Helping Hands: Healing veterans through horseback riding |

Helping Hands: Healing veterans through horseback riding

Kathryn Corazzelli
summit daily news
Special to the Daily

Brad Myers is a third-generation horseman, trainer, teacher and veteran. So, it’s only natural he’s also the founder of Operation Silver Spurs, a nonprofit in Conifer that helps veterans assimilate to the civilian world through therapeutic horse riding.

Myers – who has been riding horses since he was four years old – got the idea after visiting Fort Myers, Va., in the spring of 2008 to evaluate training techniques of the horses that perform ceremonies at Arlington National Cemetery. The same horses also participated in a therapeutic riding program for wounded warriors.

“I knew then what I would do for the rest of my life,” he said. “It’s a natural fit for me as a way to give everything back that was given to me in both the veteran and the horsemanship world.”

Myers went home and launched the nonprofit later that year. He said there’s two things that set his program apart from other therapeutic riding formats: His is open to all veterans – not just the wounded – and he brings participants in with the goal of independent riding, instead of just being led around.

“Other programs I had seen throughout the country were primarily just focused on wounded,” he said. “Being a third-generation (veteran),

I knew there were a bunch of other veterans out there that would benefit from this kind of program.”

Myers said because the curriculum is open to all veterans, he sees soldiers from different generations – those who fought in Korea, Vietnam and Iraq – reaching out to help each other.

“Veteran-to-veteran communication and trust just kind of happens naturally, and it’s very powerful.” he said.

Myers’ experience in the U.S. Marine Corps – which has given him the “warrior viewpoint” – also led him to the conclusion that soldiers would want to ride independently. He said many traditional therapeutic riding programs were designed from children’s rehabilitative riding curriculums.

“These are warriors; these are veterans,” he said. “They’ve been there, done that, seen it. They have a different outlook on how they want to approach a given task.”

People always ask Myers why he chooses to help heal with horses. He said the animals regenerate both physically and mentally: They not only help build balance and core body strength, but have a “magic” way about them that brings about self-assurance.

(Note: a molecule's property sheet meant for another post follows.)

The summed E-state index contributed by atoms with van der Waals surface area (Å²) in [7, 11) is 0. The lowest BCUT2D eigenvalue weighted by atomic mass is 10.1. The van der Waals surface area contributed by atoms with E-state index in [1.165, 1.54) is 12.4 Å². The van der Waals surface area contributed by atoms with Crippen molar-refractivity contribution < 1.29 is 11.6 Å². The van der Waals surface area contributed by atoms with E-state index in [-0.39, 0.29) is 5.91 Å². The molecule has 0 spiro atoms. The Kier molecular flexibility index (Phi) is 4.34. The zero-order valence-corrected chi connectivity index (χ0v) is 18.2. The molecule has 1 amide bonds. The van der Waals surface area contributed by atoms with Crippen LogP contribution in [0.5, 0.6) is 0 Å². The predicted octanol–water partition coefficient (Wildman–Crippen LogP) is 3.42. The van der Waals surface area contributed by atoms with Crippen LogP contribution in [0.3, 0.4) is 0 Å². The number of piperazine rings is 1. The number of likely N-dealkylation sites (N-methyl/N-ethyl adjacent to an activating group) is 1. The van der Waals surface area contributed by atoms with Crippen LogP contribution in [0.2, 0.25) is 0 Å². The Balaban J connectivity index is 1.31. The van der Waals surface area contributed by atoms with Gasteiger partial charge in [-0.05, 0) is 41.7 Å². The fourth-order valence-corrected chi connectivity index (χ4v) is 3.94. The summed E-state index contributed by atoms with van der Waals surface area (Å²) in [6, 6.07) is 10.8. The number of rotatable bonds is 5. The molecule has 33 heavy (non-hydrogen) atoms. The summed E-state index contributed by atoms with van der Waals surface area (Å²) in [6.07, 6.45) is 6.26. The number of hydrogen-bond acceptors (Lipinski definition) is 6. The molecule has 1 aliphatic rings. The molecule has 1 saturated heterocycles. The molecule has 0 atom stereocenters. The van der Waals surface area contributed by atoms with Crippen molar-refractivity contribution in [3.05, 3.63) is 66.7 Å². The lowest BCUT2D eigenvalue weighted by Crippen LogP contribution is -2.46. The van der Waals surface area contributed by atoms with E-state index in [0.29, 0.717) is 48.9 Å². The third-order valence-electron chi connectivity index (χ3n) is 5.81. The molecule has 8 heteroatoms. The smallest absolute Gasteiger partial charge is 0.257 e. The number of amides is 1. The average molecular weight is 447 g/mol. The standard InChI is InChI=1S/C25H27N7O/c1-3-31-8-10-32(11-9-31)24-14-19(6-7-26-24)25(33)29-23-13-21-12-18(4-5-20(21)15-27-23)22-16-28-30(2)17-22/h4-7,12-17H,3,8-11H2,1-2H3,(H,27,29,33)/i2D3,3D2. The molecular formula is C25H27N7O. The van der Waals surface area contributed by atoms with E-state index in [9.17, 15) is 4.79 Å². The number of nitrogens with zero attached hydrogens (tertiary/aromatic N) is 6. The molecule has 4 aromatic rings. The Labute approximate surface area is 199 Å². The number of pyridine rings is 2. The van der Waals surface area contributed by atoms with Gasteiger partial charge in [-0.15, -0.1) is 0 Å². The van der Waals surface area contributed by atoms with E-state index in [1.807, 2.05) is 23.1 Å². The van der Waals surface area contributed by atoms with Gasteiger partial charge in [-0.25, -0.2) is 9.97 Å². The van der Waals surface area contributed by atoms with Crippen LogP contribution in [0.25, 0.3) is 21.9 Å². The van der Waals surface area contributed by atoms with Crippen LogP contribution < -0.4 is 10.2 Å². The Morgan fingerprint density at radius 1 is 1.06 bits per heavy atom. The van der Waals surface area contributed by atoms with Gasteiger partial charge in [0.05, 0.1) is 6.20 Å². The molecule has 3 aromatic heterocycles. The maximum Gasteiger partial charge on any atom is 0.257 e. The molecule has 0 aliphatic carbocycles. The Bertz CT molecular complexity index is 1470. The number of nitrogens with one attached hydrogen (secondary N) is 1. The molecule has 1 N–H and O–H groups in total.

“They have a way about them that brings about our self-esteem, our courage, our commitment and our self-confidence,” he said. “They require that we really be a leader.”

Myers gave examples of both physical and mental healing riding provides. He said one young Marine enrolled in the operation after losing two-thirds of his right leg in Afghanistan, and experiencing difficulties in physical therapy. After only three horseback rides, he went from only being able to use the parallel bars in his therapy program, to using one cane. His outlook on rehabilitation had completely changed; he started to see it as a challenge, rather than a deterrent.

Another young soldier rode throughout a whole summer. At the end of the season, he told Myers he had been very close to taking his own life before the program, and that the horse he had ridden with saved his life. Myers said the young man is now very successful.

“The horse is a place of peace, a place where the warrior feels understood,” Myers said. “It’s very difficult, especially if you’ve been in combat, to feel understood by the world.”

Myers says the horses don’t only help veterans heal physically or mentally, but prepare them for the everyday world. He said he doesn’t like the word “therapy,” preferring “training” instead – a word former soldiers can relate to.

“We’re really reconditioning our warriors for civilian life; they’re going to training.” he said. “Those of use that are veterans are used to that. We’re used to saying, ‘I’m going to train,’ versus, ‘I need therapy.'”

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